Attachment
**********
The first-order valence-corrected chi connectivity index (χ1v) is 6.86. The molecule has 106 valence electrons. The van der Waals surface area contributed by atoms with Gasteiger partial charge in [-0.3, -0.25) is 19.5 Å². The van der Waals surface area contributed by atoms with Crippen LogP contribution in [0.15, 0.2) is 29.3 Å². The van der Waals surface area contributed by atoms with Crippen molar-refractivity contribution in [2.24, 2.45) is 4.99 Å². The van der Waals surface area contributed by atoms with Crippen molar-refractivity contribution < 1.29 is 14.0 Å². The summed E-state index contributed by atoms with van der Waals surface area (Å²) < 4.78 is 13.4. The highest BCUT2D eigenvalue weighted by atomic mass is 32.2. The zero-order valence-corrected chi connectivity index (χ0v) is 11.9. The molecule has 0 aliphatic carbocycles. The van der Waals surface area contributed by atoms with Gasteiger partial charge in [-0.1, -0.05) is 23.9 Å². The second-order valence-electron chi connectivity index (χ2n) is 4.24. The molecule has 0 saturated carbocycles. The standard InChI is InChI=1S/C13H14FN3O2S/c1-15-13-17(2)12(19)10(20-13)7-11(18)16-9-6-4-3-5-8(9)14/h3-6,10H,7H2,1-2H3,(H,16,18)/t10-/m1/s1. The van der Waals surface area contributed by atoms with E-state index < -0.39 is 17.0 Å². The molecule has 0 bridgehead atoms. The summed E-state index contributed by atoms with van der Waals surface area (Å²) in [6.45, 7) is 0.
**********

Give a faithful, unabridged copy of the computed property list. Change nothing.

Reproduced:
The first-order valence-corrected chi connectivity index (χ1v) is 6.86. The molecule has 106 valence electrons. The van der Waals surface area contributed by atoms with Gasteiger partial charge in [-0.3, -0.25) is 19.5 Å². The van der Waals surface area contributed by atoms with Crippen LogP contribution in [0.15, 0.2) is 29.3 Å². The van der Waals surface area contributed by atoms with Crippen molar-refractivity contribution in [2.24, 2.45) is 4.99 Å². The van der Waals surface area contributed by atoms with Crippen molar-refractivity contribution < 1.29 is 14.0 Å². The summed E-state index contributed by atoms with van der Waals surface area (Å²) < 4.78 is 13.4. The highest BCUT2D eigenvalue weighted by atomic mass is 32.2. The zero-order valence-corrected chi connectivity index (χ0v) is 11.9. The molecule has 0 aliphatic carbocycles. The van der Waals surface area contributed by atoms with Gasteiger partial charge in [-0.1, -0.05) is 23.9 Å². The second-order valence-electron chi connectivity index (χ2n) is 4.24. The molecule has 0 saturated carbocycles. The standard InChI is InChI=1S/C13H14FN3O2S/c1-15-13-17(2)12(19)10(20-13)7-11(18)16-9-6-4-3-5-8(9)14/h3-6,10H,7H2,1-2H3,(H,16,18)/t10-/m1/s1. The van der Waals surface area contributed by atoms with E-state index < -0.39 is 17.0 Å². The molecule has 0 bridgehead atoms. The summed E-state index contributed by atoms with van der Waals surface area (Å²) in [6.45, 7) is 0.